Pete Markham
keep on drillin'

Energy companies will need to start finding more oil soon

If prices aren’t going to start shooting up again, that is.

LONG-TERM PRICES FOR oil and gas are expected to rise unless energy companies start discovering more of the resources or finding better production methods.

Bord Gáis Energy’s latest wholesale price index went up for all the main energy commodities – oil, gas, coal and electricity – last month, the first time overall costs increased since September last year.

The price of Brent oil rose from below $50 a barrel to back over $60 last month, although it has since started to drop again.

Bord Gáis Energy’s power trading manager, John Heffernan, said conventional discoveries of oil and natural gas were still sliding despite “plentiful stocks” of the raw products currently being available.

“(That) potentially sets the seeds for higher prices in the future,” he said.

The number of conventional oil and gas technical discoveries peaked in 2008 and have been falling since. The current six-year decline is the longest downward trend on record. In a scenario in which the world requires conventional oil production to satisfy demand, more exploration, a higher success rate, higher volumes and most importantly higher prices may be required.”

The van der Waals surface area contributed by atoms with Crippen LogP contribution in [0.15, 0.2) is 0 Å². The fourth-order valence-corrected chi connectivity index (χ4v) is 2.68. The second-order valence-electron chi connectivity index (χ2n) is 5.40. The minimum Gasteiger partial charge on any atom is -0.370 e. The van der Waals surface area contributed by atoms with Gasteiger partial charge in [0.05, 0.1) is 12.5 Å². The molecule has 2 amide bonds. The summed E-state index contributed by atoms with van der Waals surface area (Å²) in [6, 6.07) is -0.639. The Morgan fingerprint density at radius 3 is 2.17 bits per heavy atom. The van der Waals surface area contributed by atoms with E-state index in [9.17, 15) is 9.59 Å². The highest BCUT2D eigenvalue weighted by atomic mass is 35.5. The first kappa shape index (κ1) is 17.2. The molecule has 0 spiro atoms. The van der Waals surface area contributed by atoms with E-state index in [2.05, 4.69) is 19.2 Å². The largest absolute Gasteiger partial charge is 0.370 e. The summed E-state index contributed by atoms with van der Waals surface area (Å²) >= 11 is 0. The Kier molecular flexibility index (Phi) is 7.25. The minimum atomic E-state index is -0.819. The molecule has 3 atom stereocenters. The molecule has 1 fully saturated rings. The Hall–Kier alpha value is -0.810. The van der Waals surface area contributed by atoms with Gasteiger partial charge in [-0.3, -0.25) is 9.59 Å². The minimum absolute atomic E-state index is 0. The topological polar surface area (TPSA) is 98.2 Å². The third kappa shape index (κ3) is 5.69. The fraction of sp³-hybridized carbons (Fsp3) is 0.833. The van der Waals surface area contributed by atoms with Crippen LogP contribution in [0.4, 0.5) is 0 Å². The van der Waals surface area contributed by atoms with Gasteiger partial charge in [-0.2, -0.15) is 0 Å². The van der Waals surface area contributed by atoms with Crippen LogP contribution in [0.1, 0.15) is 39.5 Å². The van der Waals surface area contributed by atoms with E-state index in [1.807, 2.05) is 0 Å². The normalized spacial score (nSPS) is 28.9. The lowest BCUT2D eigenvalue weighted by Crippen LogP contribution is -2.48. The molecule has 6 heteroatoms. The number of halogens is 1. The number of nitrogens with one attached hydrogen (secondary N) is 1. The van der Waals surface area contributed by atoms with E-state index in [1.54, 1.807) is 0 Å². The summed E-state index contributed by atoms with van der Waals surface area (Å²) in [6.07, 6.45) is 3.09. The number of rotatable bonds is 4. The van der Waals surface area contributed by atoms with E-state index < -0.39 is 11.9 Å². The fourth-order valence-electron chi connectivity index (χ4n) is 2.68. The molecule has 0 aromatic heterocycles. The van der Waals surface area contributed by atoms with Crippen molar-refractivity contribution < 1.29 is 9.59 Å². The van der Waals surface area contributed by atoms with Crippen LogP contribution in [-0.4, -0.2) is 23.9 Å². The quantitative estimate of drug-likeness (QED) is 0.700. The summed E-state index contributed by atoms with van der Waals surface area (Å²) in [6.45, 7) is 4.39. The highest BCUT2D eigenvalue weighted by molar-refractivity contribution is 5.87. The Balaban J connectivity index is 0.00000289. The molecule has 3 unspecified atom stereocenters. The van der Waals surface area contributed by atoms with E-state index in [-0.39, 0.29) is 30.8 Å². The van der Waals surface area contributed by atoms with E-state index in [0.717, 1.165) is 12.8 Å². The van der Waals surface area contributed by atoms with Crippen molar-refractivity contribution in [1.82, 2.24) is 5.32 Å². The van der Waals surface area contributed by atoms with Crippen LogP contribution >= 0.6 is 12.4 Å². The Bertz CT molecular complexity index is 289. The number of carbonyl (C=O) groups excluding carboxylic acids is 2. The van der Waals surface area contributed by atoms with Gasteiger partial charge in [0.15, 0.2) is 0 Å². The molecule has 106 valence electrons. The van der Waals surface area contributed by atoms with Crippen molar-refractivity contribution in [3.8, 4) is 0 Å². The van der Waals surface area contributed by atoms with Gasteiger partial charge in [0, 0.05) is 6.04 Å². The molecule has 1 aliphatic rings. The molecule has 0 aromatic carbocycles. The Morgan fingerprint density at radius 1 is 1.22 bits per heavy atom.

A shifting landscape

Major oil companies like BP, as well as junior explorers like Ireland’s Petroceltic, have been shedding staff and shelving expansion plans because of low prices.

The supply glut has been driven by both the US shale-oil boom and the OPEC consortium’s decision not to scale back output during the production war.

Recently US producers have been taking rigs offline because of the oversupply, but Bord Gáis Energy said that hadn’t been enough to slow down output growth yet.

Germany Europe Economy A BP refinery in Germany AP Photo / Martin Meissner AP Photo / Martin Meissner / Martin Meissner

Meanwhile, the average price of petrol across Ireland has gone up to €1.36 from €1.28 only two months ago, according to the latest figures from

The cost to the consumer at the pump generally lags behind changes in the raw commodity price, while the benefits of cheaper global oil have also been partially eaten up because of the falling euro.

First published 12.44pm

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